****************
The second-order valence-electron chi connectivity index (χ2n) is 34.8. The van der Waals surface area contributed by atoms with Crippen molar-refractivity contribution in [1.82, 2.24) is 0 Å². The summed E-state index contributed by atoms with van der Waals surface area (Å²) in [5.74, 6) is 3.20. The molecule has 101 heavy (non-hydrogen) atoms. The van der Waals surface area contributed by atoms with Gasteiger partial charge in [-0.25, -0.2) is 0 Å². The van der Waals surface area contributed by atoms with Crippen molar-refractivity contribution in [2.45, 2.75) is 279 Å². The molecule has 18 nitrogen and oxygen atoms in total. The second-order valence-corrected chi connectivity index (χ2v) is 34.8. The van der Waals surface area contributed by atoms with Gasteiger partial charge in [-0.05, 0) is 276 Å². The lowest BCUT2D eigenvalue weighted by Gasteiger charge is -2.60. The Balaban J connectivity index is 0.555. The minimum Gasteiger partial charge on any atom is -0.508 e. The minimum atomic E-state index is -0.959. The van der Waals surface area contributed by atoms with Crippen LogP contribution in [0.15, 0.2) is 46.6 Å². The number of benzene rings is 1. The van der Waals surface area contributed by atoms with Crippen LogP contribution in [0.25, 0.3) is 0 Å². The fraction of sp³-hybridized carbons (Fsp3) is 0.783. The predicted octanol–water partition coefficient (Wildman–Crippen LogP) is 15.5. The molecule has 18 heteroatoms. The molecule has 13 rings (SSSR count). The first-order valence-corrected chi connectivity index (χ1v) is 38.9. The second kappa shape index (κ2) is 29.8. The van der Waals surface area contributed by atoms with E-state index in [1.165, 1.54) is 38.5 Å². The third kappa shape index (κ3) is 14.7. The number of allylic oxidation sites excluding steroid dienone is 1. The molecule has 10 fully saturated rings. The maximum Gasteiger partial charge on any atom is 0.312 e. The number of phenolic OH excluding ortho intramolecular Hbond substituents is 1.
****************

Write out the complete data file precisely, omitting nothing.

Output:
The second-order valence-electron chi connectivity index (χ2n) is 34.8. The van der Waals surface area contributed by atoms with Crippen molar-refractivity contribution in [1.82, 2.24) is 0 Å². The summed E-state index contributed by atoms with van der Waals surface area (Å²) in [5.74, 6) is 3.20. The molecule has 101 heavy (non-hydrogen) atoms. The van der Waals surface area contributed by atoms with Gasteiger partial charge in [-0.25, -0.2) is 0 Å². The van der Waals surface area contributed by atoms with Crippen molar-refractivity contribution in [2.45, 2.75) is 279 Å². The molecule has 18 nitrogen and oxygen atoms in total. The second-order valence-corrected chi connectivity index (χ2v) is 34.8. The van der Waals surface area contributed by atoms with Gasteiger partial charge in [-0.05, 0) is 276 Å². The lowest BCUT2D eigenvalue weighted by Gasteiger charge is -2.60. The Balaban J connectivity index is 0.555. The minimum Gasteiger partial charge on any atom is -0.508 e. The minimum atomic E-state index is -0.959. The van der Waals surface area contributed by atoms with Crippen LogP contribution in [0.15, 0.2) is 46.6 Å². The number of benzene rings is 1. The van der Waals surface area contributed by atoms with Crippen LogP contribution in [0.25, 0.3) is 0 Å². The fraction of sp³-hybridized carbons (Fsp3) is 0.783. The predicted octanol–water partition coefficient (Wildman–Crippen LogP) is 15.5. The molecule has 18 heteroatoms. The molecule has 13 rings (SSSR count). The first-order valence-corrected chi connectivity index (χ1v) is 38.9. The second kappa shape index (κ2) is 29.8. The van der Waals surface area contributed by atoms with E-state index in [1.165, 1.54) is 38.5 Å². The third kappa shape index (κ3) is 14.7. The number of allylic oxidation sites excluding steroid dienone is 1. The molecule has 10 fully saturated rings. The maximum Gasteiger partial charge on any atom is 0.312 e. The number of phenolic OH excluding ortho intramolecular Hbond substituents is 1.